Use of Geophysics to Aid in Mapping Basalts Relevant to Ground Water Flow and a Landslide Hazard at Hagerman Fossil Beds National Monument
The landslides at Hagerman Fossil Beds National Monument (HAFO) are apparently a consequence of saturation of the loosely consolidated Glenns Ferry sediments. The groundwater system is fed by leakage from unlined irrigation canals lying immediately above these locations on the plateau to the northwest. The main feeder canal to the system is the Fossil Gulch Canal which transports over 60.0 million m3 of water during the five to six month irrigation season. Estimates suggest that as much as 10% of this volume is lost each irrigation season to leakage. Because of canal leakage, as many as four perched aquifers have been created which outcrop on the hillsides within the Monument. Immediately north and east of the most significant paleontological site (the Horse Quarry), nearly 617,000 m3 of seepage occurs annually from numerous location.
In 1994, a seismic refraction study was commissioned by Idaho Power Company to help HAFO upgrade its resource protection program through the identification of additional monitoring well locations. These monitoring wells would also have the potential for serving as dewatering wells. The refraction study was successful in mapping the extent and structure of the Shoestring Road Basalt in the area of the Fossil Gulch Canal and the Horse Quarry. Results of this study suggest that the orientation of the basalt flow funnels the ground waters from the leaking canal towards the cliffs containing the fossil beds.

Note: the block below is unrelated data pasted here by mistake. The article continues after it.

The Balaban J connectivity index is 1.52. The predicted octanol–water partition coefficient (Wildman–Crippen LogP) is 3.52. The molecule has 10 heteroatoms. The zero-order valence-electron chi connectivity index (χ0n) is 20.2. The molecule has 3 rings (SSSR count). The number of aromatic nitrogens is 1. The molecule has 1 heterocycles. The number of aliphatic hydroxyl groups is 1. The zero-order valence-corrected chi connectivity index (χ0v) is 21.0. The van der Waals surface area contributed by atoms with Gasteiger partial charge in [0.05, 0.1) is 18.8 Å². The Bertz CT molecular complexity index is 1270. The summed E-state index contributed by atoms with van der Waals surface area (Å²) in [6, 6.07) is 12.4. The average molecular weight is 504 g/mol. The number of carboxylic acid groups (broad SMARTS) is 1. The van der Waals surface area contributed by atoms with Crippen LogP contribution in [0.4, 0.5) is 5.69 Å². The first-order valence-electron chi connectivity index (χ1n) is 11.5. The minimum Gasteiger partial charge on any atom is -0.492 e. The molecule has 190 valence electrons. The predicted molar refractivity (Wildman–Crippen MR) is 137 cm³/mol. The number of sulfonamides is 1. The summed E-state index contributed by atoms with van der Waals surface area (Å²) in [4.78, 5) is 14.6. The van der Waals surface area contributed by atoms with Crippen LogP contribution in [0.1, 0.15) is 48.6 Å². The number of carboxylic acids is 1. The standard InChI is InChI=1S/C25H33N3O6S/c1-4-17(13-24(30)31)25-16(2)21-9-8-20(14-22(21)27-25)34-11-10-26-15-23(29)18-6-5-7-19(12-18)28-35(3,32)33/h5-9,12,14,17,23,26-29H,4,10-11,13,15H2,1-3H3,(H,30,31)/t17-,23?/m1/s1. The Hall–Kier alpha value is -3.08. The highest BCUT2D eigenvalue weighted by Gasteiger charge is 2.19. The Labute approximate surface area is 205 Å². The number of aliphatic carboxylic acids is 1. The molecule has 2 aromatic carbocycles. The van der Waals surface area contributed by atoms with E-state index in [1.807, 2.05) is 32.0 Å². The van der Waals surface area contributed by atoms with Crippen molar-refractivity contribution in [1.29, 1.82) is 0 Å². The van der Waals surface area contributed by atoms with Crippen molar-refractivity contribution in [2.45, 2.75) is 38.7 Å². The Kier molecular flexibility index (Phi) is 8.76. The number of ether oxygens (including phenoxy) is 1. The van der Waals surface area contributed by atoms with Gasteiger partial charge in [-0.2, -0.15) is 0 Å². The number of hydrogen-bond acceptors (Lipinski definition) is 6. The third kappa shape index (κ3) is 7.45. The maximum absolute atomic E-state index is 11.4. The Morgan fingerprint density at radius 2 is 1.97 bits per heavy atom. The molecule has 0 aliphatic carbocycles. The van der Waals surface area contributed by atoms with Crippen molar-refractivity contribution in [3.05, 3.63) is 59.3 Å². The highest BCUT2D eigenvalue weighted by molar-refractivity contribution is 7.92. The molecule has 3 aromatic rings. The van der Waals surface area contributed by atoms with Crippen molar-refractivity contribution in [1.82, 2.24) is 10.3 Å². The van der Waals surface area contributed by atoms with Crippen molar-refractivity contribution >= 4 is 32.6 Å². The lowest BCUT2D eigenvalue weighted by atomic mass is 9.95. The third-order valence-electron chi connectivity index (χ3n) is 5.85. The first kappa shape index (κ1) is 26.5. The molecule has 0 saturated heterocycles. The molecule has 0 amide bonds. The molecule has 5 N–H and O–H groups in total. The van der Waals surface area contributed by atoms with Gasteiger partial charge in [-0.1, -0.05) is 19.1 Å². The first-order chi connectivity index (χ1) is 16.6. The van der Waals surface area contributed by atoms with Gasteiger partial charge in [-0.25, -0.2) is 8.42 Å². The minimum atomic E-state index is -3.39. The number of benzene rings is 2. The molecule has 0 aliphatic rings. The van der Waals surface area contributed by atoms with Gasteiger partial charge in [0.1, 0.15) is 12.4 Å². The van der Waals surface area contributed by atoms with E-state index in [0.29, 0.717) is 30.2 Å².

Paul Michaels, L. Growney, and P. Donaldson. "Use of Geophysics to Aid in Mapping Basalts Relevant to Ground Water Flow and a Landslide Hazard at Hagerman Fossil Beds National Monument" Case Histories of Geophysics Applied to Civil Engineering and Public Policy. Ed. P. Michaels and R. Woods. New York, NY: American Society of Civil Engineers, 1996. 14-26.